photo credit: Jessie Clapp

Gunsmoke review image



550 N El Centro Ave, Los Angeles
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The first thing to know about Gunsmoke is that it’s a restaurant defined by its location. This Japanese-American spot in Hollywood is literally on the Viacom Lot, just a few blocks from Netflix’s headquarters, and walking distance from Hollywood Center, Sunset Bronson, and other neighborhood studios. And while finding the restaurant’s ill-marked front door can be tricky and street parking in the area at night is an all-out war zone, anyone who thinks this place isn’t a slam dunk for industry folks and their corporate cards is lying to themselves. 

We don’t mean that as a backhanded compliment, either—dinner here is enjoyable whether you’re part of that crowd or not. 

The menu at Gunsmoke is small-ish—a great feature for anyone who’s ever had to order for their bosses—and features a multicultural style of Nikkei-inspired cooking, a reference to the chef’s upbringing as a second-generation Japanese American (the same chef, by the way, runs another seminal industry spot, Hinoki & The Bird). 

Gunsmoke review image

photo credit: Jessie Clapp

In practice, that means dishes like tuna sashimi, fried quail, and a runny-egg-topped sisig, get reimagined with outside-the-box ingredients and presentations. The tuna sashimi is seasoned with dried bits of salty country ham and served with warm gnocco fritto, the fried quail is coated in szechuan spices with a tangy aji verde dipping sauce, and the sisig, made with chopped lamb, arrives in a sizzling skillet tossed with tobanjan, a spicy-savory bean paste. Save for a truly excellent warm cabbage salad coated in green goddess dressing, these might not be dishes you’ll still be thinking about the next day. However, they’re more than serviceable in the moment, and light years ahead of other industry spots that still throw a “fish” and a “pasta” on the menu and call it a day.

The space is airy and ultra-modern, with black and white tiled floors and thatched light fixtures—nothing groundbreaking, but a welcome breather from the stuffy steakhouses where your average CEO tends to gather. The bar area is intimate, but also buzzy. We could easily imagine meeting a coworker or friend here for their house martini with smoked vodka. There’s also a good-sized patio that, while predominantly filled with team dinners, could easily work for a pre-show dinner (the Palladium, Pantages, and The Fonda are all within walking distance). Gunsmoke is a restaurant that knows exactly what it is and puts an interesting and enjoyable spin on the much-maligned post-work industry spot. And yes, that’s a big compliment.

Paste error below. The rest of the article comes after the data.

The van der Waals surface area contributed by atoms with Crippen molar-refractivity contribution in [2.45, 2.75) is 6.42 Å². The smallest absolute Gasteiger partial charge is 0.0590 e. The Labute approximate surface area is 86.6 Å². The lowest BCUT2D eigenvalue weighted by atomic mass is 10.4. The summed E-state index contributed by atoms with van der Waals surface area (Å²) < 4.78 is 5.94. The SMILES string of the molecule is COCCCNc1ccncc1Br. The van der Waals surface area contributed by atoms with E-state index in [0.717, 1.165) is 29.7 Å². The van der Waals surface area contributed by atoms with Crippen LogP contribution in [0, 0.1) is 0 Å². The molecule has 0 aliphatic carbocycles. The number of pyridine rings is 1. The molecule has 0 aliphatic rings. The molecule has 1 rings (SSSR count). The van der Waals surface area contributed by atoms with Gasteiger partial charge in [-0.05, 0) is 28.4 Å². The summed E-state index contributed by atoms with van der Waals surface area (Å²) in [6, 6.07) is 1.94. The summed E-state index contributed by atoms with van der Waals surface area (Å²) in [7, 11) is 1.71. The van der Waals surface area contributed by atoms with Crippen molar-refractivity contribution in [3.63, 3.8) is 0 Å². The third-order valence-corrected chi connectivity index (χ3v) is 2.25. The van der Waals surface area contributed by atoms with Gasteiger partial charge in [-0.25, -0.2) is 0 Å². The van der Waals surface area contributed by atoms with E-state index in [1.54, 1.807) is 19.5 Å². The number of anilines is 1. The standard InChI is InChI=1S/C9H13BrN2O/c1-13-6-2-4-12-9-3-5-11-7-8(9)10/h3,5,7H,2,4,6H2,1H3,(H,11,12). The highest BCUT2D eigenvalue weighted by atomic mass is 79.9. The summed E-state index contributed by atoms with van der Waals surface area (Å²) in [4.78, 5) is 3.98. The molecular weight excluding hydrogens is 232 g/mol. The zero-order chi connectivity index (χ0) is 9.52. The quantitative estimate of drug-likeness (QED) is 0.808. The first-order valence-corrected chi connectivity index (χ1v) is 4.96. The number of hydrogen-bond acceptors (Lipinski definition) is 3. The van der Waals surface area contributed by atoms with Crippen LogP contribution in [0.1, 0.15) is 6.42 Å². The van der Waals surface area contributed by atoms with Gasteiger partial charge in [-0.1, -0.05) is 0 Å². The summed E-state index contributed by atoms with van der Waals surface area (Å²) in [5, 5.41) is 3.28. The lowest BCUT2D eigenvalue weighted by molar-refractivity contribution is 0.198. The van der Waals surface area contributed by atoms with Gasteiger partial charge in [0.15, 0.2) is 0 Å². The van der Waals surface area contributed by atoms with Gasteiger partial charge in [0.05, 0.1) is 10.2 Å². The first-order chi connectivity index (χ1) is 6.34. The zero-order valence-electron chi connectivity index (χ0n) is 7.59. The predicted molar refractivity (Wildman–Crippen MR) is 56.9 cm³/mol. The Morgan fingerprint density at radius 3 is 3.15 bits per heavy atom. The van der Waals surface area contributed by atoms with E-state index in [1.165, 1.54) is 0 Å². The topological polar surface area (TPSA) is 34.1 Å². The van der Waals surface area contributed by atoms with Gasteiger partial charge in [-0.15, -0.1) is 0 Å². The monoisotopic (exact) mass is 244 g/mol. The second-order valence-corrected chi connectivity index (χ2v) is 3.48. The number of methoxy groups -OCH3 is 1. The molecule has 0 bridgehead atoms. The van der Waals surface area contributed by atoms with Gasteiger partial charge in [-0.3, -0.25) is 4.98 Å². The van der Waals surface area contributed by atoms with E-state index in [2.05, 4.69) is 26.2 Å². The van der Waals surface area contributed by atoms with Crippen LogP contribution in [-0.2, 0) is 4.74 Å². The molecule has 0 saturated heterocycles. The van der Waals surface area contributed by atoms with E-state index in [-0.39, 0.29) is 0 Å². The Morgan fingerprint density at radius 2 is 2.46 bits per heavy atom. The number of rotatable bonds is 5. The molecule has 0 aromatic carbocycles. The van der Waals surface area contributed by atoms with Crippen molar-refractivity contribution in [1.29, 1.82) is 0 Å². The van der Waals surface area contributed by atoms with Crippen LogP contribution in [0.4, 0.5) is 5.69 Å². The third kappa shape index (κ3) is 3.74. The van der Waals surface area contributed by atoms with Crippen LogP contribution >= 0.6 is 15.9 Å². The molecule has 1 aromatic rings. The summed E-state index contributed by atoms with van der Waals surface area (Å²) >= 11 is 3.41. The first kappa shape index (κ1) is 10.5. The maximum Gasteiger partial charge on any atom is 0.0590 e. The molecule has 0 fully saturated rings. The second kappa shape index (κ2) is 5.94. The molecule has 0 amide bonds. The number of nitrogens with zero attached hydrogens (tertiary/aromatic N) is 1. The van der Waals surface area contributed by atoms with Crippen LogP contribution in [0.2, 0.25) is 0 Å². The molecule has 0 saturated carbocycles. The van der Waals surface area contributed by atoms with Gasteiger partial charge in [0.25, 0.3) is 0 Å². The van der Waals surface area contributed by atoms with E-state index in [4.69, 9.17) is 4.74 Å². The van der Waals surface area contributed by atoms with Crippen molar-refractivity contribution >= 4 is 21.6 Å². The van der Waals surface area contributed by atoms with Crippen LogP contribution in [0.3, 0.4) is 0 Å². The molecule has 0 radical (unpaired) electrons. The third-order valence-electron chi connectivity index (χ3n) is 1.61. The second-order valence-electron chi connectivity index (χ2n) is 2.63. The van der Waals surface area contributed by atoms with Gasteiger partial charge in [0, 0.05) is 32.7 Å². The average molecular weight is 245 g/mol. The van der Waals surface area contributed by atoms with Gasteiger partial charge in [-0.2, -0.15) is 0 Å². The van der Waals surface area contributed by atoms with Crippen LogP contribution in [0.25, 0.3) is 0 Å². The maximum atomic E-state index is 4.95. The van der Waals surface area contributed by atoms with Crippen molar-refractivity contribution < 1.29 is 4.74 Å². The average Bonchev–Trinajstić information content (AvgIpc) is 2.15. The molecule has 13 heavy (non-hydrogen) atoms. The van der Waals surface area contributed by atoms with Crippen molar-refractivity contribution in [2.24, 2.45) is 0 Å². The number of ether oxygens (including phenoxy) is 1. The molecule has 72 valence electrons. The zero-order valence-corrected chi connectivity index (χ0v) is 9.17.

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Food Rundown

Gunsmoke review image

photo credit: Jessie Clapp

Taro Chips

A simple, straightforward dish—we especially love the sharp bite of wasabi vinegar that coats on each chip. This is a good little dish to order quickly if people are hungry.

Gunsmoke review image

photo credit: Jessie Clapp

Local Tuna

Aside from being a great name for a campy drag queen, this is our favorite of the small plates. The sashimi is thick and fresh, with the tiny bits of ham on top that provide a nice salty pop. If you want to get really wild, cut open one of the puffy gnocco fritto that come on the side and stuff some tuna in there like it’s a sushi hot pocket.

Gunsmoke review image

photo credit: Jessie Clapp

Warm Cabbage Salad

This is the best dish at Gunsmoke, full stop. The cabbage is charred but not mushy, and the parmigiano reggiano gives a nice funk to each bite. The whole dish is tied together by the green goddess dressing so rich and decadent, it has its own entry in our company directory.

Gunsmoke review image

photo credit: Jessie Clapp

Squash Blossom Fritters

When this fried squash blossom dish arrives at the table, there’s a good chance it will elicit the most “oohs” and “ahhs” of the night. The actual taste, however, is a little underwhelming. Despite being topped with spiced vinegar and squggles of mint sauce, the fritter itself is underseasoned and gets mushier the deeper you cut into it.

Gunsmoke review image

photo credit: Jessie Clapp

Crispy Quail

With four sizeable pieces of fried quail, this is a very good dish to share. We wish the szechuan peppercorns came through a bit more on the skin, but the meat is tender and the accompanying aji verde dipping sauce will be fought over like Florence Pugh looking for new representation.

Gunsmoke review image

photo credit: Jessie Clapp

Lamb Sisig

Our favorite of the entrees, this dish arrives as a sizzling skillet with a side plate of lettuce and greens so that everyone can build their own wraps. The chopped lamb is mixed heavily with tobanjan, a spicy chili bean paste, giving the sisig a rich, pungent savoriness and a serious punch of heat. Keep your water glass handy.

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